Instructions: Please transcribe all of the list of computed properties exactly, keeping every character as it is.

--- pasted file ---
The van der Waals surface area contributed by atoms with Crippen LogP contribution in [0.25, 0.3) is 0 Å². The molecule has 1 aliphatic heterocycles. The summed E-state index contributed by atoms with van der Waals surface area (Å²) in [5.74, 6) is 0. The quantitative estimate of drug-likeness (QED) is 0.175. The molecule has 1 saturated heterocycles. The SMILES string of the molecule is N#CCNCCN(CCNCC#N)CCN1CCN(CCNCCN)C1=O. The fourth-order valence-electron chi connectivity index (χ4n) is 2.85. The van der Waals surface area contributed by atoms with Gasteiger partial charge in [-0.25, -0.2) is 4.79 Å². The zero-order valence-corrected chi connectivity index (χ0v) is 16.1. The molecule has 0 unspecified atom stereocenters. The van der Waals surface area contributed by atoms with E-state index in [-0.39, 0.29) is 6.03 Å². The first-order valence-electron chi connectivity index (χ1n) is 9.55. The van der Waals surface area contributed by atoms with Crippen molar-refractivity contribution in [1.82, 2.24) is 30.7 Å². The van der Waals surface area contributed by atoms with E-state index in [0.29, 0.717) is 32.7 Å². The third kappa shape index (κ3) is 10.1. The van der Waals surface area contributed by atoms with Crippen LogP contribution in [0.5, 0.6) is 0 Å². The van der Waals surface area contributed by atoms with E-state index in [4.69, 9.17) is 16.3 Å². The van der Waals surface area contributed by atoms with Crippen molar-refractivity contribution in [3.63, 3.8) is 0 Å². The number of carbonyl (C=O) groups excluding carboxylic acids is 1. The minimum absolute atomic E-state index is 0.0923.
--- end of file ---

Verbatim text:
The van der Waals surface area contributed by atoms with Crippen LogP contribution in [0.25, 0.3) is 0 Å². The molecule has 1 aliphatic heterocycles. The summed E-state index contributed by atoms with van der Waals surface area (Å²) in [5.74, 6) is 0. The quantitative estimate of drug-likeness (QED) is 0.175. The molecule has 1 saturated heterocycles. The SMILES string of the molecule is N#CCNCCN(CCNCC#N)CCN1CCN(CCNCCN)C1=O. The fourth-order valence-electron chi connectivity index (χ4n) is 2.85. The van der Waals surface area contributed by atoms with Gasteiger partial charge in [-0.25, -0.2) is 4.79 Å². The zero-order valence-corrected chi connectivity index (χ0v) is 16.1. The molecule has 0 unspecified atom stereocenters. The van der Waals surface area contributed by atoms with E-state index in [-0.39, 0.29) is 6.03 Å². The first-order valence-electron chi connectivity index (χ1n) is 9.55. The van der Waals surface area contributed by atoms with Crippen molar-refractivity contribution in [1.82, 2.24) is 30.7 Å². The van der Waals surface area contributed by atoms with E-state index in [0.29, 0.717) is 32.7 Å². The third kappa shape index (κ3) is 10.1. The van der Waals surface area contributed by atoms with Crippen LogP contribution in [0.5, 0.6) is 0 Å². The van der Waals surface area contributed by atoms with E-state index in [4.69, 9.17) is 16.3 Å². The van der Waals surface area contributed by atoms with Crippen molar-refractivity contribution in [3.63, 3.8) is 0 Å². The number of carbonyl (C=O) groups excluding carboxylic acids is 1. The minimum absolute atomic E-state index is 0.0923.